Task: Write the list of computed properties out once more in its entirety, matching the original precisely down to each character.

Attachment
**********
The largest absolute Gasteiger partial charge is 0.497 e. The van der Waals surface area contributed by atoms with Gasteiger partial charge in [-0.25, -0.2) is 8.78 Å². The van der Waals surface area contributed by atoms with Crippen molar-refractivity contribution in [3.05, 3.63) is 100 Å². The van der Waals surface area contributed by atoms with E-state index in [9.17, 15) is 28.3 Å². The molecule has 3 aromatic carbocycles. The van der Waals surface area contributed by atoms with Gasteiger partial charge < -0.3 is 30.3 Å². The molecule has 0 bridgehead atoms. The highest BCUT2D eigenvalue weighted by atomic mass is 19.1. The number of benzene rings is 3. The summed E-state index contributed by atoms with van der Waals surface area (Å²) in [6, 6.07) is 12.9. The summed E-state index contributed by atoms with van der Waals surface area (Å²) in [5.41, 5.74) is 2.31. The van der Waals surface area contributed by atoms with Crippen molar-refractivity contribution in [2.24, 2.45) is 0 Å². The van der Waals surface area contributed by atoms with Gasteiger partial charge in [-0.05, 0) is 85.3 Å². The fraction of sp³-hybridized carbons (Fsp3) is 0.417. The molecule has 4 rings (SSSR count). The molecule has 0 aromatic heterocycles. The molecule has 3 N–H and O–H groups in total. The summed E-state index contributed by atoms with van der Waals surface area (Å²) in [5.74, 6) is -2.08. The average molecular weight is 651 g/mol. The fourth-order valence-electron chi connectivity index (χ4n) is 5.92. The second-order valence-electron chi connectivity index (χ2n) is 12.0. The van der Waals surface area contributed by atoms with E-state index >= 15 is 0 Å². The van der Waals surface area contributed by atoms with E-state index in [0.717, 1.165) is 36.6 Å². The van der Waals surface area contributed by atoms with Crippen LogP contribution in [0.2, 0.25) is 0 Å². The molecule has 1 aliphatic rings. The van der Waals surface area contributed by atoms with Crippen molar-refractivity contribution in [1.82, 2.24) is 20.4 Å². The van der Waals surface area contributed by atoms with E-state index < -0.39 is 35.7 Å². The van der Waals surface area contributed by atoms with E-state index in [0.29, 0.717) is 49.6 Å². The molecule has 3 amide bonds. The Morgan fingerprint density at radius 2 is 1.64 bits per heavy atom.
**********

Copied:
The largest absolute Gasteiger partial charge is 0.497 e. The van der Waals surface area contributed by atoms with Gasteiger partial charge in [-0.25, -0.2) is 8.78 Å². The van der Waals surface area contributed by atoms with Crippen molar-refractivity contribution in [3.05, 3.63) is 100 Å². The van der Waals surface area contributed by atoms with E-state index in [9.17, 15) is 28.3 Å². The molecule has 3 aromatic carbocycles. The van der Waals surface area contributed by atoms with Gasteiger partial charge < -0.3 is 30.3 Å². The molecule has 0 bridgehead atoms. The highest BCUT2D eigenvalue weighted by atomic mass is 19.1. The number of benzene rings is 3. The summed E-state index contributed by atoms with van der Waals surface area (Å²) in [6, 6.07) is 12.9. The summed E-state index contributed by atoms with van der Waals surface area (Å²) in [5.41, 5.74) is 2.31. The van der Waals surface area contributed by atoms with Crippen molar-refractivity contribution in [2.24, 2.45) is 0 Å². The van der Waals surface area contributed by atoms with Gasteiger partial charge in [-0.05, 0) is 85.3 Å². The fraction of sp³-hybridized carbons (Fsp3) is 0.417. The molecule has 4 rings (SSSR count). The molecule has 0 aromatic heterocycles. The molecule has 3 N–H and O–H groups in total. The summed E-state index contributed by atoms with van der Waals surface area (Å²) in [5.74, 6) is -2.08. The average molecular weight is 651 g/mol. The fourth-order valence-electron chi connectivity index (χ4n) is 5.92. The second-order valence-electron chi connectivity index (χ2n) is 12.0. The van der Waals surface area contributed by atoms with E-state index >= 15 is 0 Å². The van der Waals surface area contributed by atoms with E-state index in [0.717, 1.165) is 36.6 Å². The van der Waals surface area contributed by atoms with Crippen LogP contribution in [0.2, 0.25) is 0 Å². The molecule has 1 aliphatic rings. The van der Waals surface area contributed by atoms with Crippen molar-refractivity contribution in [1.82, 2.24) is 20.4 Å². The van der Waals surface area contributed by atoms with E-state index < -0.39 is 35.7 Å². The van der Waals surface area contributed by atoms with E-state index in [0.29, 0.717) is 49.6 Å². The molecule has 3 amide bonds. The Morgan fingerprint density at radius 2 is 1.64 bits per heavy atom.